Notes: Brewers All-Stars travel in style
Lee, Turnbow and Capuano to fly to Pittsburgh in owner's jet
MILWAUKEE -- Chris Capuano, Carlos Lee and Derrick Turnbow were set to travel to the All-Star Game in style.
For the second straight year, Brewers principal owner Mark Attanasio offered the services of a private jet for the team's All-Star participants. Lee and Turnbow won their spots via the players' ballot, and Capuano was named on Sunday morning as a replacement for Mets lefty Tom Glavine, who announced he would not be available.
"Attanasio hooked us up," Turnbow said. "I'm looking forward to it. From everything I've heard, it's pretty amazing."
Turnbow has received All-Star Week scouting reports from past stars Dan Kolb and Ben Sheets.
"They all say the same thing -- that it's a great time. Enjoy it," said Turnbow, who will be ferried to his first event immediately after the trio arrives in Pittsburgh. "There's a lot of stuff going on, but it's all fun. It's definitely worth it."
As for the game itself?
"It would be unbelievable if I get to pitch in the game," Turnbow said. "We'll see."
Turnbow recorded the final out of the ninth inning of Milwaukee's loss to the Cubs on Saturday night, striking out Derrek Lee on a well-executed slider. That pitch had given Turnbow trouble of late, and his ERA had ballooned from 2.38 to 4.74 over his last four appearances, a span that saw him blow two saves.
After some work with pitching coach Mike Maddux and bullpen coach Bill Castro, Turnbow thinks he has things ironed out.
"My timing and my rhythm got really out of whack," Turnbow said. "A lot of it had to do with the fact [that] I was trying to get my slider back. I was trying to overthrow too much. It's getting a lot better, and I felt really good [on Saturday] night. Hopefully, I'm back on track."
Welcome break: For the first time in his professional career, Corey Hart will actually enjoy an All-Star break.
Hart, who is in his first full Major League season, was an All-Star in all four of his years in the Minors. He will travel to California on Monday morning and plans to move his family into a new Phoenix-area home during the break.
"You always try to plan a mini-vacation every year, and it never really works out," said Hart, who last season planned to visit the Smokey Mountains, but was named to the Triple-A All-Star team instead. "It's a great honor to be an All-Star, but it's nice to take a break, too."
It will be especially nice for Hart and his wife, Kristina, who gave birth to a daughter named Ryleigh on May 25. The Brewers were off in Philadelphia that day, so Hart traveled cross-country only to miss the birth by a half-hour. He returned to the team the next day.
"It's tough leaving like that," said Hart, who, at 24, already has three children, including a son who will begin kindergarten in the fall. "It will be nice to hang out for a while."
Unlike the Major League All-Star Game, players in the Minors don't get financial incentives for All-Star nods.
"You get a handshake and a 'Thanks for coming!'" said catcher Mike Rivera, who would have started the Triple-A game on Wednesday had he not been called up to Milwaukee.
Adjust and move on: Joe Crawford was asked to work overtime on Sunday.
Crawford is the Brewers video coordinator, but he is also a former Major League left-hander who is called into batting-practice duty when the Brewers prepare to face southpaws. When the Cubs made a last-minute decision to scratch right-hander Mark Prior (left oblique) in favor of lefty Glendon Rusch, Crawford went to work.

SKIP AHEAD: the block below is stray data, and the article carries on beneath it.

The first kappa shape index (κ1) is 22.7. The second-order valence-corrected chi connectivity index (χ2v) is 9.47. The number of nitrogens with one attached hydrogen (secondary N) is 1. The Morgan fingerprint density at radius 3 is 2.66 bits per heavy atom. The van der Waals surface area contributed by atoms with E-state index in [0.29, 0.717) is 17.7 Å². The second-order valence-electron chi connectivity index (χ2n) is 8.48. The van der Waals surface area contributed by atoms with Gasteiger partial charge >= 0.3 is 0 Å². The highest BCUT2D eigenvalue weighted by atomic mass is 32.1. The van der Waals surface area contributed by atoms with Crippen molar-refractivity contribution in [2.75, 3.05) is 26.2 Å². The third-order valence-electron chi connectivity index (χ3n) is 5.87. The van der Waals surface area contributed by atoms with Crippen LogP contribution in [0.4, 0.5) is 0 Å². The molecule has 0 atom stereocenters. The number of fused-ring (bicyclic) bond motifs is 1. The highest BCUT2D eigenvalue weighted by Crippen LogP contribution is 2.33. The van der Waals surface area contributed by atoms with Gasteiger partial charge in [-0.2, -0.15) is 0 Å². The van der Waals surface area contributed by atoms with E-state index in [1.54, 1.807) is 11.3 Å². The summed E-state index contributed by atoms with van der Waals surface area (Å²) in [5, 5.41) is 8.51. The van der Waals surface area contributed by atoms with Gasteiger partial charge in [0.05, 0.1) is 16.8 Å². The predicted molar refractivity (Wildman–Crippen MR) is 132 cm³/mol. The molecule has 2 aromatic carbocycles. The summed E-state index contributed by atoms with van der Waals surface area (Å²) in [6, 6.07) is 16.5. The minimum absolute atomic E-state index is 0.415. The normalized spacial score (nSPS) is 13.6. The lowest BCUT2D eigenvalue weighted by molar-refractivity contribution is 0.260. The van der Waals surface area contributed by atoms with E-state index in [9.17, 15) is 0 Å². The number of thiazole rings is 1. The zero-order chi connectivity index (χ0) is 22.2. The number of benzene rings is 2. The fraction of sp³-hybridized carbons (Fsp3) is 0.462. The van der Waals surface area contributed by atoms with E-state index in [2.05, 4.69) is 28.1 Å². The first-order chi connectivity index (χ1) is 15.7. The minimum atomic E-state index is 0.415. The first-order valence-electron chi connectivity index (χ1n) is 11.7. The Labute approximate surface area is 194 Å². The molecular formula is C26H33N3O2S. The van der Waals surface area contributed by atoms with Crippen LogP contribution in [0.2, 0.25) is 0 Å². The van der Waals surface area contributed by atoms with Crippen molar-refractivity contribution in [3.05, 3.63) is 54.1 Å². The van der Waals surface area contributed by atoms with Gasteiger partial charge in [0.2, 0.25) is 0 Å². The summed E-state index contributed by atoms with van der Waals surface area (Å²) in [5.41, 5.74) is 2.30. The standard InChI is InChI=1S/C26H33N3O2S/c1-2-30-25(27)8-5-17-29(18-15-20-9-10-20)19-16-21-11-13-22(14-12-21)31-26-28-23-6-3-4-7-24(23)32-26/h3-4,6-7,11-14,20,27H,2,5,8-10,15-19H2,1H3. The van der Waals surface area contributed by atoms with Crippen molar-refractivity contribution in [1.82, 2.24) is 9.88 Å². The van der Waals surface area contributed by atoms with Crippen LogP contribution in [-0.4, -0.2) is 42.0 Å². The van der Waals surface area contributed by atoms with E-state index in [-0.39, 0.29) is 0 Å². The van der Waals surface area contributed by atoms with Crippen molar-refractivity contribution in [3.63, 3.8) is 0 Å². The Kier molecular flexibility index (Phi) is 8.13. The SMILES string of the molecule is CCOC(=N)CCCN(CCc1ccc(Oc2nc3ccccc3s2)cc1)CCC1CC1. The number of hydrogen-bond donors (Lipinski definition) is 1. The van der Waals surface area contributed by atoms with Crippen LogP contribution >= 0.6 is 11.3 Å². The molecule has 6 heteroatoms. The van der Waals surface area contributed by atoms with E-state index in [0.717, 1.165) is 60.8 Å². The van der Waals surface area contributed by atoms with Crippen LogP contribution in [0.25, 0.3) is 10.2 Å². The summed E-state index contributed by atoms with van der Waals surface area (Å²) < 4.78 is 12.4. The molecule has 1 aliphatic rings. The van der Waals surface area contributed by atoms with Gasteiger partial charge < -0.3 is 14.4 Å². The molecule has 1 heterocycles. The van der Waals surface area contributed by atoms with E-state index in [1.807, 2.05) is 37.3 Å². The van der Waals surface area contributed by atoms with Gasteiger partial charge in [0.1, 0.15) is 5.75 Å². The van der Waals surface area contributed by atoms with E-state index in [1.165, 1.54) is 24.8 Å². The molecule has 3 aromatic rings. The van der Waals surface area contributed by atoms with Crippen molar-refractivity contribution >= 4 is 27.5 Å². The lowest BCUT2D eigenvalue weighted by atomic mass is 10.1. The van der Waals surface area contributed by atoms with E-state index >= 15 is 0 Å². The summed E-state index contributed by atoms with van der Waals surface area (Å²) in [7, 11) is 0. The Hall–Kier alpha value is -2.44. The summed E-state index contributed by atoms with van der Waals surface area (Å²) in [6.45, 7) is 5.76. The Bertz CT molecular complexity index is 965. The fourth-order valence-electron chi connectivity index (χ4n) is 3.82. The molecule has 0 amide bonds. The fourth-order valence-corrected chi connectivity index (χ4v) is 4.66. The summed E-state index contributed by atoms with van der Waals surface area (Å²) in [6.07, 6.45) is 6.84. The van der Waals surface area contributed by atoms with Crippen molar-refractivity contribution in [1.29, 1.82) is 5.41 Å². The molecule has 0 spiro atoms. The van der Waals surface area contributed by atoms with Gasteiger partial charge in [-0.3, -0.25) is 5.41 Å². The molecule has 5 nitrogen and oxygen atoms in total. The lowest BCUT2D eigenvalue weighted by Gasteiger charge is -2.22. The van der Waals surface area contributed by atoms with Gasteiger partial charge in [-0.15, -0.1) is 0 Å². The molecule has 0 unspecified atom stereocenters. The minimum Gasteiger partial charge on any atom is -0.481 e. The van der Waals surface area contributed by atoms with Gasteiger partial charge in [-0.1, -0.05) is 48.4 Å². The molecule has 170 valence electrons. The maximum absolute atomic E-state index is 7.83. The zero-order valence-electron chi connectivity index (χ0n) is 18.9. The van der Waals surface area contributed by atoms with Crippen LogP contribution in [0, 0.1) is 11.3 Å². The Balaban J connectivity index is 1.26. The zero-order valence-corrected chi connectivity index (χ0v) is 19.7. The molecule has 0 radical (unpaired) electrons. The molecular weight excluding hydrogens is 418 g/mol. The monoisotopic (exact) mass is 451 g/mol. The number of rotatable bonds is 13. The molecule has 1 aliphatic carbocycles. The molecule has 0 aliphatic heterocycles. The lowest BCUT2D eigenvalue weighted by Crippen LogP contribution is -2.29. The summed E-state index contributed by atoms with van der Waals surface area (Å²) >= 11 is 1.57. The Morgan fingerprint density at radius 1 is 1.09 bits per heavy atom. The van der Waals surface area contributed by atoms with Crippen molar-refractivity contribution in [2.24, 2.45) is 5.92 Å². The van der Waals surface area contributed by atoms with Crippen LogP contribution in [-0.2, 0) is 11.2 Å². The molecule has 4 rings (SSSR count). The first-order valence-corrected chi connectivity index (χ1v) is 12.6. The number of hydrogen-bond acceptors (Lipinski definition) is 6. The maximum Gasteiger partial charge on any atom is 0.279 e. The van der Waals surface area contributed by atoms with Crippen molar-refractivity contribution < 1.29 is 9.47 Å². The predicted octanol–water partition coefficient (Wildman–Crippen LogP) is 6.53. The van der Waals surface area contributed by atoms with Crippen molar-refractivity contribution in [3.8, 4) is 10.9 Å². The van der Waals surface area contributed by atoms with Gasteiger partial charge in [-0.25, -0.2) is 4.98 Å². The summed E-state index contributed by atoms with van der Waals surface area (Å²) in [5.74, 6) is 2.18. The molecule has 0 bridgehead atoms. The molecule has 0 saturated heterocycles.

So did manager Ned Yost, who replaced left-handed hitter Gabe Gross in the lineup with the right-handed Brady Clark. Yost said the impact on his hitters was negligible.
"You just adjust and move on," he said. "Most of them have faced Glendon before."
Event canceled: The charity softball game scheduled to feature Green Bay Packers players at Miller Park on Sunday, July 16, has been canceled due to a lack of demand. Fans who purchased tickets online or via phone will be contacted by the Brewers to arrange their refunds. People who purchased tickets at Miller Park should return to the box office for their refunds.
In the Minors: Right-hander Tomo Ohka was scheduled to make his second Minor League rehabilitation start for Class A Brevard County on Sunday after being rained out on Saturday night. Right-hander Ben Sheets was scheduled for his first rehab outing on Sunday night for Triple-A Nashville.
Ohka's rainout Saturday will force the Brewers to adjust their plans. Ohka was originally scheduled to make another start Thursday in the Arizona Rookie League followed by Sheets on Friday, putting Ohka on track to potentially rejoin the rotation as the No. 5 starter on July 18 at San Francisco.
"We're working on it," Yost said.
General manager Doug Melvin said the team was working on a contingency plan, but said Sheets would remain in line to start Friday in Arizona. That means Ohka will either come back on short rest to pitch there on Thursday or will pitch elsewhere on Friday. Ohka was assigned to Brevard County because the athletic trainer there speaks Japanese.
He said it: "I wish I hadn't lost a game on grass in the last four years." -- Brewers left-hander Dana Eveland, after watching tennis star Roger Federer dispatch Rafael Nadal for his fourth straight Wimbledon title
On deck: After working out Thursday night in Phoenix, the Brewers will begin their second half on Friday night against the Arizona Diamondbacks. With Capuano headed to the All-Star Game, the Brewers may start Doug Davis on his regular five-day schedule in the series opener, though Yost has yet to make a formal decision. Arizona is expected to start right-hander Brandon Webb.
Adam McCalvy is a reporter for MLB.com. This story was not subject to the approval of Major League Baseball or its clubs.